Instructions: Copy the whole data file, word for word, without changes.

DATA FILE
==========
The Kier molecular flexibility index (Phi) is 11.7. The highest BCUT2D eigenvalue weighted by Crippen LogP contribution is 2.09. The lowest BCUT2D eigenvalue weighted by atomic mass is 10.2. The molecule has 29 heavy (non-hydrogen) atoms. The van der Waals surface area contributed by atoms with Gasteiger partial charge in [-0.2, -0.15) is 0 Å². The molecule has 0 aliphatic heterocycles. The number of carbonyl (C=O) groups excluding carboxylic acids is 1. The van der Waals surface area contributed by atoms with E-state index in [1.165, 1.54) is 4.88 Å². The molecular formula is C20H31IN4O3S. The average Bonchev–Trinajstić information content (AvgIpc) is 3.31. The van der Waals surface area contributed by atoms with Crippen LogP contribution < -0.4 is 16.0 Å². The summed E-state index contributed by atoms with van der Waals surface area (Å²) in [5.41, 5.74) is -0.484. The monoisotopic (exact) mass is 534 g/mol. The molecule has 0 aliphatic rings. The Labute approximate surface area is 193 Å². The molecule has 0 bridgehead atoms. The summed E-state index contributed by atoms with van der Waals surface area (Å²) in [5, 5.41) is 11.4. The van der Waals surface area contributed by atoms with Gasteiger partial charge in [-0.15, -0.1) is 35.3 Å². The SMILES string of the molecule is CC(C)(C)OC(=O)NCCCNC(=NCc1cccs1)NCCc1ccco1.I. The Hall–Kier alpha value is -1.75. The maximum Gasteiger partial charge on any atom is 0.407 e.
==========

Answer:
The Kier molecular flexibility index (Phi) is 11.7. The highest BCUT2D eigenvalue weighted by Crippen LogP contribution is 2.09. The lowest BCUT2D eigenvalue weighted by atomic mass is 10.2. The molecule has 29 heavy (non-hydrogen) atoms. The van der Waals surface area contributed by atoms with Gasteiger partial charge in [-0.2, -0.15) is 0 Å². The molecule has 0 aliphatic heterocycles. The number of carbonyl (C=O) groups excluding carboxylic acids is 1. The van der Waals surface area contributed by atoms with E-state index in [1.165, 1.54) is 4.88 Å². The molecular formula is C20H31IN4O3S. The average Bonchev–Trinajstić information content (AvgIpc) is 3.31. The van der Waals surface area contributed by atoms with Crippen LogP contribution < -0.4 is 16.0 Å². The summed E-state index contributed by atoms with van der Waals surface area (Å²) in [5.41, 5.74) is -0.484. The monoisotopic (exact) mass is 534 g/mol. The molecule has 0 aliphatic rings. The Labute approximate surface area is 193 Å². The molecule has 0 bridgehead atoms. The summed E-state index contributed by atoms with van der Waals surface area (Å²) in [5, 5.41) is 11.4. The van der Waals surface area contributed by atoms with Gasteiger partial charge in [-0.15, -0.1) is 35.3 Å². The SMILES string of the molecule is CC(C)(C)OC(=O)NCCCNC(=NCc1cccs1)NCCc1ccco1.I. The Hall–Kier alpha value is -1.75. The maximum Gasteiger partial charge on any atom is 0.407 e.